Defining the Geopolitics of a Thirsty WorldSM
The Parched Tiger: India’s Large Cities Staring at Water Crisis

Via The Hindu, a report on India’s water crisis:

11 of 20 biggest cities in the country are facing extreme risk of scarcity, according to Water Stress Index

The recent acute water shortage in Chennai has fuelled concerns that a potential water crisis is awaiting India’s large cities, which are grappling with the pressures of rapid population growth, depletion of water resources and adverse effects of climate change.

Tamil Nadu’s capital city did impose water cuts from June to conserve resources, but a prolonged dry spell caused its four main reservoirs to run dry. A train is now meeting the city’s needs by ferrying water every day from nearby Vellore. However, businesses in the city, like the vibrant auto industry, must find their own ways to deal with the crisis.

The new normal

The present plight of Chennai ‘could be the new normal for tens of millions of people’ living in the country’s big cities, according to new study on the water scarcity risks facing India.

India’s large cities staring at water crisis: Water Stress Index

 The sub-national Water Stress Index, formulated by London-based risk analytics firm Verisk Maplecroft, lists India as the 46th highest risk country in the world. What’s more worrying is that 11 of India’s 20 largest cities face an ‘extreme risk’ of water stress and seven are in the ‘high risk’ category. According to the index, Delhi, Chennai, Bengaluru, Hyderabad, Nashik, Jaipur, Ahmedabad and Indore are among the cities facing ‘extreme risk’. The index measures the water consumption rates of households, industries and farm sectors and the available resources in rivers, lakes and streams.

Verisk Maplecroft plotted the index with projected population growth trends to rank the cities facing the biggest threat to their water resources. The index suggests that Bengaluru and Surat are experiencing the greatest surge in demand for water and are most at risk of facing scarcity. Chennai and Delhi are extremely vulnerable too, the paper notes. Moreover, increasing demand for water could lead to an economic crisis. The United Nations estimates that Delhi’s population will grow from 28 million people to above 43 million by 2035, a 52% rise, while Chennai will grow by 47% to top 15 million over the same period. The study says Chennai is the tip of the iceberg for India’s water stressed cities.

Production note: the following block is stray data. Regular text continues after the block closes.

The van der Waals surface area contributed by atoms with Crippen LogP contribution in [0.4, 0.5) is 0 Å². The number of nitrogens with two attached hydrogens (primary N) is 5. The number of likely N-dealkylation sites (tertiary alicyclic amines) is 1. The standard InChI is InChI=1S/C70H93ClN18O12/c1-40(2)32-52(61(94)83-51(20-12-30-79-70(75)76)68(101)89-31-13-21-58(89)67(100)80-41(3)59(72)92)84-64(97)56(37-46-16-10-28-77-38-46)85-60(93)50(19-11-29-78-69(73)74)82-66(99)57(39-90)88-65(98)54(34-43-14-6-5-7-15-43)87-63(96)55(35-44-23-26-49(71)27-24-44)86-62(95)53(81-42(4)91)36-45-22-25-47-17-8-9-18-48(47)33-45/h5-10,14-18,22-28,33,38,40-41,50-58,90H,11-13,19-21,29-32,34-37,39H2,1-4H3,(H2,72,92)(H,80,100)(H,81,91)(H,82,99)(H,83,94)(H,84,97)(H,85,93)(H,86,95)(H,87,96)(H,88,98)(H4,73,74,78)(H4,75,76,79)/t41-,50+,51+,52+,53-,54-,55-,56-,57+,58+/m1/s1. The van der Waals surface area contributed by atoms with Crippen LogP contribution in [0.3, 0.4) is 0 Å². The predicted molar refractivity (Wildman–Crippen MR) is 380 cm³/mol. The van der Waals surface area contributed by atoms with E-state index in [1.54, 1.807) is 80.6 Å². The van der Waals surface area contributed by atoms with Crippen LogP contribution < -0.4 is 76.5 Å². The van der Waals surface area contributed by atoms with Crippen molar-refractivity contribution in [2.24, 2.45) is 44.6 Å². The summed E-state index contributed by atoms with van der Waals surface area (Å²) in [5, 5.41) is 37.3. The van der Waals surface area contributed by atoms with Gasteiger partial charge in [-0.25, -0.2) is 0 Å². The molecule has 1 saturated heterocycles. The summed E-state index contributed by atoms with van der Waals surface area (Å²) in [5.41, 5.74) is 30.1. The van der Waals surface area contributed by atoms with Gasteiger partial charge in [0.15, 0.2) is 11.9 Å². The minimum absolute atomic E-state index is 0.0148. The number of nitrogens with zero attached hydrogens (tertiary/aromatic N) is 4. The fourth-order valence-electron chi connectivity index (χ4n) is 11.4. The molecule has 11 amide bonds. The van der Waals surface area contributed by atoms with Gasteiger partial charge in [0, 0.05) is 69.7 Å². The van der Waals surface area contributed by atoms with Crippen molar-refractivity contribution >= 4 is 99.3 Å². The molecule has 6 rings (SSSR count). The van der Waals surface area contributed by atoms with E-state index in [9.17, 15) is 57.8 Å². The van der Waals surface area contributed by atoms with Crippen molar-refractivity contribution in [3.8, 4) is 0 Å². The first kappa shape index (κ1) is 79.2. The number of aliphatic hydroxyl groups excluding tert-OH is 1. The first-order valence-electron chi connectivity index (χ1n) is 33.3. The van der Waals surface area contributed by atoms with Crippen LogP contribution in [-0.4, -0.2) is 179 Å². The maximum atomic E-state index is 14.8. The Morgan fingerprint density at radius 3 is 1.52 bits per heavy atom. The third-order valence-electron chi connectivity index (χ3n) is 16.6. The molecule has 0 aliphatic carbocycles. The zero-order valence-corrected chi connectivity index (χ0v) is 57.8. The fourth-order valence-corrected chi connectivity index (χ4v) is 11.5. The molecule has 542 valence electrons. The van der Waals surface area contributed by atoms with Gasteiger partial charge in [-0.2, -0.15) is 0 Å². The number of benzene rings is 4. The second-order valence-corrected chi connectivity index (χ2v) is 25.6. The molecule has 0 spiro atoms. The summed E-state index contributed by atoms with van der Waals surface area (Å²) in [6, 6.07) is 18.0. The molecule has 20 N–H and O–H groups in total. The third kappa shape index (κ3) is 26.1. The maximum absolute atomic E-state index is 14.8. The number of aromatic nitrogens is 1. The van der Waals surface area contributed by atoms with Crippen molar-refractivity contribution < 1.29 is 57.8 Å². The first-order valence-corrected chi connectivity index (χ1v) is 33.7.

According to the report, “The average population growth rate among the 11 extreme risk cities is 49%; more than 127 million people will call them home by 2035.” Securing water resources will be an important consideration for businesses to ensure continuity in operations and for cities to fuel economic activity.

India is rated ‘high risk’ in the Climate Change Vulnerability Index, which suggests that effects of climate change like an ‘extended dry season’ would make matters worse for the country’s cities. The study says, “Many major Indian cities are projected to experience a higher number of consecutive drought days when precipitation is less than 1 mm. Bengaluru, for example, is expected to experience 5% increase in consecutive drought days by 2060, relative to the period from 1981 to 2005.”



This entry was posted on Monday, August 5th, 2019 at 9:52 am and is filed under India.  You can follow any responses to this entry through the RSS 2.0 feed.  You can leave a response, or trackback from your own site. 

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